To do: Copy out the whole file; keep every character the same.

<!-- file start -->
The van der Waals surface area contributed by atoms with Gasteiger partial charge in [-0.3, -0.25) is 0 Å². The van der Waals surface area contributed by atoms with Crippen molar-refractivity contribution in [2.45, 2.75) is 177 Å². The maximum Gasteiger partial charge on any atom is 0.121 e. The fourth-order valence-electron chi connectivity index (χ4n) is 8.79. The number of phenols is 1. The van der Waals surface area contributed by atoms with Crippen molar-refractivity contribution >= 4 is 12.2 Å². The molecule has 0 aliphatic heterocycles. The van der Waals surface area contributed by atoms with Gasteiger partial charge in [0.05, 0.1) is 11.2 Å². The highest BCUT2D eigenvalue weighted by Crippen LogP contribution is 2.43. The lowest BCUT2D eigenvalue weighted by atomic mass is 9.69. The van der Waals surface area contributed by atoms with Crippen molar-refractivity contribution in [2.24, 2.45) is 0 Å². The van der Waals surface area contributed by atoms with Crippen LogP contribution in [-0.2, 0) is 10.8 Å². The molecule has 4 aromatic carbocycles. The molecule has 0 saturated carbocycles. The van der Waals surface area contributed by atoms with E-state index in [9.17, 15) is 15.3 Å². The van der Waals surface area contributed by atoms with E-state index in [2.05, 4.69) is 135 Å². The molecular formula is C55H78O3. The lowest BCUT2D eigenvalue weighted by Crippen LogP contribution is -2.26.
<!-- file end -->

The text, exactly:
The van der Waals surface area contributed by atoms with Gasteiger partial charge in [-0.3, -0.25) is 0 Å². The van der Waals surface area contributed by atoms with Crippen molar-refractivity contribution in [2.45, 2.75) is 177 Å². The maximum Gasteiger partial charge on any atom is 0.121 e. The fourth-order valence-electron chi connectivity index (χ4n) is 8.79. The number of phenols is 1. The van der Waals surface area contributed by atoms with Crippen molar-refractivity contribution >= 4 is 12.2 Å². The molecule has 0 aliphatic heterocycles. The van der Waals surface area contributed by atoms with Gasteiger partial charge in [0.05, 0.1) is 11.2 Å². The highest BCUT2D eigenvalue weighted by Crippen LogP contribution is 2.43. The lowest BCUT2D eigenvalue weighted by atomic mass is 9.69. The van der Waals surface area contributed by atoms with Crippen molar-refractivity contribution in [2.24, 2.45) is 0 Å². The van der Waals surface area contributed by atoms with Crippen LogP contribution in [-0.2, 0) is 10.8 Å². The molecule has 4 aromatic carbocycles. The molecule has 0 saturated carbocycles. The van der Waals surface area contributed by atoms with E-state index in [9.17, 15) is 15.3 Å². The van der Waals surface area contributed by atoms with E-state index in [2.05, 4.69) is 135 Å². The molecular formula is C55H78O3. The lowest BCUT2D eigenvalue weighted by Crippen LogP contribution is -2.26.